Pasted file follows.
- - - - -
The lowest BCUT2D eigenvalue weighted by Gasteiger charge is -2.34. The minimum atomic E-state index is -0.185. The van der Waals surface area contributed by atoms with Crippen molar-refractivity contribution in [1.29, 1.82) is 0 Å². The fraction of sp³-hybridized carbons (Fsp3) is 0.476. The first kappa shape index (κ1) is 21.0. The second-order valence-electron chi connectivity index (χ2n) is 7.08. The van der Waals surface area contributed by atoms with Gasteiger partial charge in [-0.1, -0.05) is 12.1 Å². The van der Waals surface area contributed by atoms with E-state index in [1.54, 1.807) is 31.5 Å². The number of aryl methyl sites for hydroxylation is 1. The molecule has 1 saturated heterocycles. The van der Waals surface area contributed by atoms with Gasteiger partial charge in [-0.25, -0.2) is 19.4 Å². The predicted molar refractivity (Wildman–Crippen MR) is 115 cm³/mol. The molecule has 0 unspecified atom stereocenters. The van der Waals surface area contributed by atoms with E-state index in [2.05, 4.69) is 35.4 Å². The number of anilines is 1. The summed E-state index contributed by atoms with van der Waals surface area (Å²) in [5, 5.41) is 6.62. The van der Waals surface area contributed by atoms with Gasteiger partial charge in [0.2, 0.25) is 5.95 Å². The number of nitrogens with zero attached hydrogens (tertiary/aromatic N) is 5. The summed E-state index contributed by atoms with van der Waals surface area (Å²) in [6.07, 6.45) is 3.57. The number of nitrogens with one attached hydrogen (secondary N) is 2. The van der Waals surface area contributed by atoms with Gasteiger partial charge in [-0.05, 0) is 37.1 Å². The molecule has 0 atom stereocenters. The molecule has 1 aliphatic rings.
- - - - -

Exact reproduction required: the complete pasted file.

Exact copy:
The lowest BCUT2D eigenvalue weighted by Gasteiger charge is -2.34. The minimum atomic E-state index is -0.185. The van der Waals surface area contributed by atoms with Crippen molar-refractivity contribution in [1.29, 1.82) is 0 Å². The fraction of sp³-hybridized carbons (Fsp3) is 0.476. The first kappa shape index (κ1) is 21.0. The second-order valence-electron chi connectivity index (χ2n) is 7.08. The van der Waals surface area contributed by atoms with Gasteiger partial charge in [-0.1, -0.05) is 12.1 Å². The van der Waals surface area contributed by atoms with E-state index in [1.54, 1.807) is 31.5 Å². The number of aryl methyl sites for hydroxylation is 1. The molecule has 1 saturated heterocycles. The van der Waals surface area contributed by atoms with Gasteiger partial charge in [-0.25, -0.2) is 19.4 Å². The predicted molar refractivity (Wildman–Crippen MR) is 115 cm³/mol. The molecule has 0 unspecified atom stereocenters. The van der Waals surface area contributed by atoms with E-state index in [2.05, 4.69) is 35.4 Å². The number of anilines is 1. The summed E-state index contributed by atoms with van der Waals surface area (Å²) in [5, 5.41) is 6.62. The van der Waals surface area contributed by atoms with Gasteiger partial charge in [0.2, 0.25) is 5.95 Å². The number of nitrogens with zero attached hydrogens (tertiary/aromatic N) is 5. The summed E-state index contributed by atoms with van der Waals surface area (Å²) in [6.07, 6.45) is 3.57. The number of nitrogens with one attached hydrogen (secondary N) is 2. The van der Waals surface area contributed by atoms with Gasteiger partial charge in [-0.05, 0) is 37.1 Å². The molecule has 0 atom stereocenters. The molecule has 1 aliphatic rings.